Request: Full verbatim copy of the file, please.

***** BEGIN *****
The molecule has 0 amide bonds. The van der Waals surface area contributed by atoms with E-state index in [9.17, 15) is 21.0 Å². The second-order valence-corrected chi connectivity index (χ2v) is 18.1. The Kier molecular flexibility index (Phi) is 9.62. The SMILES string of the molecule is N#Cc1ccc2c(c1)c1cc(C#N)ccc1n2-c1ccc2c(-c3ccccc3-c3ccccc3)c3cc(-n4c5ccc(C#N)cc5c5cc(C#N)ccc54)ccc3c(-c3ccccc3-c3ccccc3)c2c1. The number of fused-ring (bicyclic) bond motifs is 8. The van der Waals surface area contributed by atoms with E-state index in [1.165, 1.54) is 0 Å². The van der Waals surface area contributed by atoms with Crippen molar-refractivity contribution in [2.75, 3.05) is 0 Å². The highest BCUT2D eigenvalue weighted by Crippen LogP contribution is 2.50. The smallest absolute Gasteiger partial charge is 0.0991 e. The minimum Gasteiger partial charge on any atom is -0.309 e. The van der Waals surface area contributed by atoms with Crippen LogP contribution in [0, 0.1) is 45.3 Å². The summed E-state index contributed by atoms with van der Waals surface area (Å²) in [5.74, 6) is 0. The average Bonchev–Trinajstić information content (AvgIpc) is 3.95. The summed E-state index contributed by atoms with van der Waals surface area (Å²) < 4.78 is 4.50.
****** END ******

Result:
The molecule has 0 amide bonds. The van der Waals surface area contributed by atoms with E-state index in [9.17, 15) is 21.0 Å². The second-order valence-corrected chi connectivity index (χ2v) is 18.1. The Kier molecular flexibility index (Phi) is 9.62. The SMILES string of the molecule is N#Cc1ccc2c(c1)c1cc(C#N)ccc1n2-c1ccc2c(-c3ccccc3-c3ccccc3)c3cc(-n4c5ccc(C#N)cc5c5cc(C#N)ccc54)ccc3c(-c3ccccc3-c3ccccc3)c2c1. The number of fused-ring (bicyclic) bond motifs is 8. The van der Waals surface area contributed by atoms with E-state index in [1.165, 1.54) is 0 Å². The van der Waals surface area contributed by atoms with Crippen molar-refractivity contribution in [2.75, 3.05) is 0 Å². The highest BCUT2D eigenvalue weighted by Crippen LogP contribution is 2.50. The smallest absolute Gasteiger partial charge is 0.0991 e. The minimum Gasteiger partial charge on any atom is -0.309 e. The van der Waals surface area contributed by atoms with Crippen LogP contribution in [0, 0.1) is 45.3 Å². The summed E-state index contributed by atoms with van der Waals surface area (Å²) in [5.74, 6) is 0. The average Bonchev–Trinajstić information content (AvgIpc) is 3.95. The summed E-state index contributed by atoms with van der Waals surface area (Å²) < 4.78 is 4.50.